Living and working in the United States is a dream for many people around the world. Opportunities for education, business, success and other goals abound in the U.S. That’s why so many people come here and seek permanent residency.
If, after having your green card for some time, you wish to more fully participate in the American democracy, you may wish to apply to become a naturalized citizen. Before making that decision, it is good to first fully understand the process.
Rights and responsibilities of citizenship
With American citizenship comes some inalienable rights and some serious responsibilities. The rights of citizenship include:
- Voting in federal elections
- Priority in bringing family into the U.S.
- Obtaining citizenship for your children
- Traveling with a U.S. passport
- Eligibility for government jobs
- Running for elected office
In becoming a citizen, though, you take on certain responsibilities, including disavowing allegiance to any other country, swearing allegiance to the U.S., supporting the U.S. Constitution, serving on juries when called and serving in the military if required.
The naturalization process
The U.S. Citizenship and Immigration Services lists the steps you must take to become a naturalized citizen.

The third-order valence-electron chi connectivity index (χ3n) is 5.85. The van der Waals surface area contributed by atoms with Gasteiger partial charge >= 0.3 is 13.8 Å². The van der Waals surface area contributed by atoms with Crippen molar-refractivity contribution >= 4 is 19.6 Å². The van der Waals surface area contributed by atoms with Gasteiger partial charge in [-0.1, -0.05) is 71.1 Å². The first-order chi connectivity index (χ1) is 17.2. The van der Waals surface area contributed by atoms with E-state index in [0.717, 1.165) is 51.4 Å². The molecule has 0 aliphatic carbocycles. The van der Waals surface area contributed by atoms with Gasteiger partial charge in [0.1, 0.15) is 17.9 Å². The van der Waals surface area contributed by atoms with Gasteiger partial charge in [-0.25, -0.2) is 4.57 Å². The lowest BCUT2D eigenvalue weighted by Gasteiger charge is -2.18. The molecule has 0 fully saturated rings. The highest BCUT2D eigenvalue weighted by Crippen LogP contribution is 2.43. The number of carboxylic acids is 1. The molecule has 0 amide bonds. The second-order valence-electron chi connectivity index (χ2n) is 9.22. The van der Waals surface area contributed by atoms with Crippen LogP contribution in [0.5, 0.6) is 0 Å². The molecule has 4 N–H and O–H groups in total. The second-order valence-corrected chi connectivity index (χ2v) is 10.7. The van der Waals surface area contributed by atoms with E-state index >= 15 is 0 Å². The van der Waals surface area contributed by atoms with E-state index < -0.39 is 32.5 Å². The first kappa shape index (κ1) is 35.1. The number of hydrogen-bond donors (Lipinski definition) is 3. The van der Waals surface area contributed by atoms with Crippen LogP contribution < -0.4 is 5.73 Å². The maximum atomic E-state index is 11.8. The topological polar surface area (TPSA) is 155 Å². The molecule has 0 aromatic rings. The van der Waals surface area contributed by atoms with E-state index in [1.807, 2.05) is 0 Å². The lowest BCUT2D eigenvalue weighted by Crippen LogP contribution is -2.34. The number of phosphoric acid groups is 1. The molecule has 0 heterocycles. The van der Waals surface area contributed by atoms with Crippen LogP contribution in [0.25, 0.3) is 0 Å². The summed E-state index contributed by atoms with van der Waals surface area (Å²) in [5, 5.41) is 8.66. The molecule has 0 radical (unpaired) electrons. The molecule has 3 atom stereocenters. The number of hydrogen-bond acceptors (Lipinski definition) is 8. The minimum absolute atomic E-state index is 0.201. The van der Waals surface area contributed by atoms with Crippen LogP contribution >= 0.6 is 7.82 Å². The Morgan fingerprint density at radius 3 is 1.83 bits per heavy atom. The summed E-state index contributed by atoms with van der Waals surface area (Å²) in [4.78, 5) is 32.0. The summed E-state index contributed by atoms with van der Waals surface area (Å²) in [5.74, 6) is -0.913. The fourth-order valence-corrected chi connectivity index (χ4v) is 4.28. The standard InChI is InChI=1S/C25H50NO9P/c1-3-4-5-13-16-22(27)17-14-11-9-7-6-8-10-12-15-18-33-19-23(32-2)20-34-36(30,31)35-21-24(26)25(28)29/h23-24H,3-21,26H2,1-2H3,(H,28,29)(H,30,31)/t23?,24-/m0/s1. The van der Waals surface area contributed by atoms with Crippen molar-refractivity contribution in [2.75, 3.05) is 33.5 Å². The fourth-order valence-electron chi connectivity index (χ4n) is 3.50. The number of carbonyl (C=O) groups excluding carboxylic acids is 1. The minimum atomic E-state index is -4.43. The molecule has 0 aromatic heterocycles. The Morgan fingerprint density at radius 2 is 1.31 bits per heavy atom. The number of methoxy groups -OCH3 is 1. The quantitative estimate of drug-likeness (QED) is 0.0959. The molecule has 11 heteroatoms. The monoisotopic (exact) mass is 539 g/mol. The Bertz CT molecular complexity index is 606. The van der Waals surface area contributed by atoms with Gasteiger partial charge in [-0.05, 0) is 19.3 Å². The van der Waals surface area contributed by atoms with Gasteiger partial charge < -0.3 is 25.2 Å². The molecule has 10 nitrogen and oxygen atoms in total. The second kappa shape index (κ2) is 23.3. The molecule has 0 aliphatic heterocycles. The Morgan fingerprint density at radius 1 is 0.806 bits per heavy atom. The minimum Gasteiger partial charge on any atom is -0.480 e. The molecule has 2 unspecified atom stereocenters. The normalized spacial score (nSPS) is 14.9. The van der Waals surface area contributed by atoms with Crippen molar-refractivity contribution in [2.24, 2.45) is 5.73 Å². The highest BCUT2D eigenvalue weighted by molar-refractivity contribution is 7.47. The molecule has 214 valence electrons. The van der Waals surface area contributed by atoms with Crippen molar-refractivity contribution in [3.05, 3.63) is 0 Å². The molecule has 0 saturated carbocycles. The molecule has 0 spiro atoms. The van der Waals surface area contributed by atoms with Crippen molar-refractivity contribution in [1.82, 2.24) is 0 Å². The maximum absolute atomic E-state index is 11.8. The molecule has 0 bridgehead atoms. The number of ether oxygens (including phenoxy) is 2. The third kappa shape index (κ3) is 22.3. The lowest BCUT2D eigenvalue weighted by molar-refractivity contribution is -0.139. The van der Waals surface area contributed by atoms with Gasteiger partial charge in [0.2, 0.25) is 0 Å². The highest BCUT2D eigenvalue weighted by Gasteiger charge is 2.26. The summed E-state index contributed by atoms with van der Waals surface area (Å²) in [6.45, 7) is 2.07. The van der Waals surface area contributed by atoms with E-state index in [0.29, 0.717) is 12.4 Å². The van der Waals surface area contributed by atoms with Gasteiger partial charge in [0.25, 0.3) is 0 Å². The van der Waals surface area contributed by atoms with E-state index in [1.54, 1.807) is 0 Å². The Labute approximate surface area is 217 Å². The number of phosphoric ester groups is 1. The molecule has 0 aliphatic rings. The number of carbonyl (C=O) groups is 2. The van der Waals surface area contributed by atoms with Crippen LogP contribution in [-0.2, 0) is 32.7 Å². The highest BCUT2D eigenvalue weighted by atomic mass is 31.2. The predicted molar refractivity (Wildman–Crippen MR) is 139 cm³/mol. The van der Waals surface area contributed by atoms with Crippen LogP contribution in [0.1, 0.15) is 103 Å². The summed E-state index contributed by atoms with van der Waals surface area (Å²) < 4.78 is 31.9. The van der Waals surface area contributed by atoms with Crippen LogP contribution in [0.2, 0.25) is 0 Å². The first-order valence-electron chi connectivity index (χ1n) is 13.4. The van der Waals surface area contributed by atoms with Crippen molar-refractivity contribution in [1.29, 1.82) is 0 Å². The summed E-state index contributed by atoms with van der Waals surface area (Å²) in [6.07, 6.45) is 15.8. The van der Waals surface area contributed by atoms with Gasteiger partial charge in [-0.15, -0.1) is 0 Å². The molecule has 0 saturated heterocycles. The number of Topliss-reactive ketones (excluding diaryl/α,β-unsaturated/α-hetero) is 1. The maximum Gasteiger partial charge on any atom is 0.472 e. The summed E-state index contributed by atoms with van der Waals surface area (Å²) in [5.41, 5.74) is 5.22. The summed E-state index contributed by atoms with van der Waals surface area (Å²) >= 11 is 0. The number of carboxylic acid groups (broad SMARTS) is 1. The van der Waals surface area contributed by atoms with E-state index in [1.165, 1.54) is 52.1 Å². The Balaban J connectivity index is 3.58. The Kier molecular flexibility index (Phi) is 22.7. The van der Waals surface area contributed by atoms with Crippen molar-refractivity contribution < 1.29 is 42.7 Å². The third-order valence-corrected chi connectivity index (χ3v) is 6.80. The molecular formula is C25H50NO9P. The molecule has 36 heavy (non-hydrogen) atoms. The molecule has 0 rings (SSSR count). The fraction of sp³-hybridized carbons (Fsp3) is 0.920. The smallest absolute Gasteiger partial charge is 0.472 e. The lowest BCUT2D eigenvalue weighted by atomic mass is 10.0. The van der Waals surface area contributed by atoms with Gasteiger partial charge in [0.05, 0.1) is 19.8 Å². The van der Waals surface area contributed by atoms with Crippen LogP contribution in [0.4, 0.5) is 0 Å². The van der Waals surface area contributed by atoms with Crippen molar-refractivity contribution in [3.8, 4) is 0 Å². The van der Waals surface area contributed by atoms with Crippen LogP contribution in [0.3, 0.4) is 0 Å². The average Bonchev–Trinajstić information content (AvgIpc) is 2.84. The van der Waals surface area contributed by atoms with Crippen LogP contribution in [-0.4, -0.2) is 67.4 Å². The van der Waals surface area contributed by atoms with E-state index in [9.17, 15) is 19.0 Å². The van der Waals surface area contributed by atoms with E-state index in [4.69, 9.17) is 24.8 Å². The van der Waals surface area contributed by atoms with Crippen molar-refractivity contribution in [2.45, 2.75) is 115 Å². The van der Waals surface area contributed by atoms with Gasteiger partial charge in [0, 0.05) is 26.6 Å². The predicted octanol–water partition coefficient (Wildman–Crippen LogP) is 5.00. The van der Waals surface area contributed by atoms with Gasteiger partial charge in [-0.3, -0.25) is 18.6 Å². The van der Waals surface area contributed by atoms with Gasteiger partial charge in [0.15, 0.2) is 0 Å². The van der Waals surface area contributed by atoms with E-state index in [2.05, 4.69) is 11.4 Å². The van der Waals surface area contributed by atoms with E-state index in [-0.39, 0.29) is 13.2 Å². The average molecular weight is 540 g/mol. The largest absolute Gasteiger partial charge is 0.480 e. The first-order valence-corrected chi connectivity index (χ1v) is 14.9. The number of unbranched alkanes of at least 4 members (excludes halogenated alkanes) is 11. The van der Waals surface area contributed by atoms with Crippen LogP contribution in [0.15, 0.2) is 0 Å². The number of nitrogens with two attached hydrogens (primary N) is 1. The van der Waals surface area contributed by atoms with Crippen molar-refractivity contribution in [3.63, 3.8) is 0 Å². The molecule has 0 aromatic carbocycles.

- Be at least 18 years old and fill out the naturalization paperwork (form N-400)
- You must already be a lawful permanent resident
- You must have already been in the U.S. for five years (or three years if you’re the spouse of a citizen)
- Demonstrate that you have continuously resided in the U.S. permanently over that time and have been present
- Prove that you’ve been moral and law-abiding
- Take a test to prove your attachment to American principles, civics, American history, and your ability to read, write and speak basic English
- Pledge an oath of allegiance to the U.S.
- Once the previous steps are complete, you will receive a certificate of naturalization
American citizenship is a prize envied by many around the globe. If you would like to learn more about the naturalization process and to see if you’re eligible for citizenship, consider speaking with an immigration attorney. He or she can help you gather the necessary documents and start you on your journey.